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Jane Goodall Speaks of Discovery and Inspiration

There wasn’t any monkey business for Jane Goodall at her visit to Penn State yesterday as part of SPA’s Distinguished Speakers Series. To my personal disappointment, there weren’t any monkeys at all. In fact Goodall studies chimpanzees, which aren’t even monkeys. But I digress…

Her message was clear as she spoke a stirring proclamation of hope to the next generation of young activists. The Eisenhower Auditorium was all ears as she shared her vision of a more compassionate human race that focuses on the welfare of nature, animals and mankind.

“There are so many problems we have inflicted on the planet,” Goodall said in relation to the issues plaguing our environment such as pollution, deforestation, soil erosion, climate change, and even more recently, the nuclear crisis in Japan.

Hope hasn’t dwindled, however, for the 50-year primatology veteran. Goodall offered specific reasons why the destruction has not yet reached “the point of no return.”

The ability for the environment to bounce back from devastating destruction is something that Goodall has seen first hand. Through building a strong relationship with villagers, Goodall fostered a community-wide effort to halt deforestation and create a natural reserve in western Tanzania. You may even find the fruits of her labors on the grocery store shelf next to the Folgers. Green Mountain Cofffee’s Gombe Reserve brew is harvested in the Gombe Stream preservation area that Goodall helped create.

“Green will come back before human life,” she said, using the atomic explosion in Nagasaki as another example of nature’s resilience. Mother Nature’s will to survive is just one of the reasons Goodall is confident we can reverse our path of environmental pestilence.

Among dedicated service of the youth and increased focus on the prosperity of future generations, the “indomitable human spirit” gave promise to our harmonious relationship with the world around us.

As Goodall described it in the best evolutionist term, the mortal mind is equipped for survival. Through out history, our advances in knowledge have contributed to our success as a species. If we realign our hearts and our brains—inputting compassion into our drive for advancement and redirecting our selfish gains into communally shared progress—we could live as one with the planet we inhabit.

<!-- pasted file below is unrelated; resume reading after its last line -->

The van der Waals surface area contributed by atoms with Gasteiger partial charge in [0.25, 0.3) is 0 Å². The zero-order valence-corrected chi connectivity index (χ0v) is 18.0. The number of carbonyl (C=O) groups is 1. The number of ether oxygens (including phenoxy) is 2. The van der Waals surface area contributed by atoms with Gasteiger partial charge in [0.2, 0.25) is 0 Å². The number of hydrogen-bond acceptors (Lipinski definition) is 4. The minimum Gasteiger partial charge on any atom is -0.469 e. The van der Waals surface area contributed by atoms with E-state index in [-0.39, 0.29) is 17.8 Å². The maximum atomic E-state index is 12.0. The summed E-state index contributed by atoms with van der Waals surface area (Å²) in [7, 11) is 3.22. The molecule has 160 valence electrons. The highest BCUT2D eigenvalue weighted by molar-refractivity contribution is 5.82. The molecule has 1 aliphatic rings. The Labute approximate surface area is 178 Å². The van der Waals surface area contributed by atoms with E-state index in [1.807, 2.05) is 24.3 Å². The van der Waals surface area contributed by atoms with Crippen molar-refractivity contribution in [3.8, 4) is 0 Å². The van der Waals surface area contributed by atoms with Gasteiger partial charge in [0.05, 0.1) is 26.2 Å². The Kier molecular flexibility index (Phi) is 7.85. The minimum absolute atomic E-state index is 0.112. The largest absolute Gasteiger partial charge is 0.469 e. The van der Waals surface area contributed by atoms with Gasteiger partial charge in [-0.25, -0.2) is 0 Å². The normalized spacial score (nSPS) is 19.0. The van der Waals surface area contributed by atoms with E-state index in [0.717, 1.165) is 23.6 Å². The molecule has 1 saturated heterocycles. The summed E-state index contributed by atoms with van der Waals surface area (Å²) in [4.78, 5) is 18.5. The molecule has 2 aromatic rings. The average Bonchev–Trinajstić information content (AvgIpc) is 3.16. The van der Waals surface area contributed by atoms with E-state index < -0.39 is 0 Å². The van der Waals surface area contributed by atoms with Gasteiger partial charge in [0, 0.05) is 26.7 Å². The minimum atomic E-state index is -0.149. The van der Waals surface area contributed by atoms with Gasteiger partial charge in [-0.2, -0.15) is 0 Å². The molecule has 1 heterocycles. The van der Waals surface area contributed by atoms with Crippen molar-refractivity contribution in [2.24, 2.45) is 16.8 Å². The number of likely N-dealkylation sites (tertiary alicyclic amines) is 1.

“Every single one of us make a difference every day,” she said.

Her ideas were serious but her soothing tone was riddled with humor. In her amiable British accent she cracked jokes about her childhood obsession with Tarzan, commented on how “cool” chimpanzees are and even used the word “poo” to the comic arousal of the crowd of almost 2,500 spectators.

Goodall also commented on some of the discoveries she has made during her half-century of research.

“We are not the only beings with personalities or minds for thought and emotions,” Goodall said as she elaborated on the striking similarities that the human race shares with the chimpanzees she had studied.

By gaining a personal relationship with her subjects-even going as far as to name the chimps rather than assigning them numbers, Goodall uncovered the affinity between man and its closes biological relative. Chimps, despite scientific knowledge at the time, have a range of emotions and family structure similar to those of humans. She even made the groundbreaking discovery that chimpanzees use tools in food gathering, a characteristic once believed to be unique to man.

However, life in the wild wasn’t all Hakuna Matata. Goodall’s research uncovered the dark side of primates. Primitive warfare with neighboring troupes and brutal fights for dominance were among some of the sinister acts she had witnessed during her time living among the chimps. Goodall regretfully admitted that the malevolent nature serves only to reinforce parallels between ape and human existence.

As a Peace Messenger for the UN and curator of a world-renowned research institute, you would assume Goodall finds inspiration in great minds like Charles Darwin or her former college Louis Leakey. However, she modestly admitted that her true heroes are the youth that undertake the mission of working toward a more compassionate world.

Roots & Shoots, a program started by Goodall, is a student-run initiative that empowers the younger generation to take steps in their community to positively impact the environment. Existing in 126 countries, Roots & Shoots is an outlet for motivated teens and young adults to make small steps toward a much larger impact on the planet. With the combined willpower of over 16,000 active groups, Goodall hopes that her vision of a more humble and caring Earth may not be far off.

“Hope for the future lies in our hands today.”

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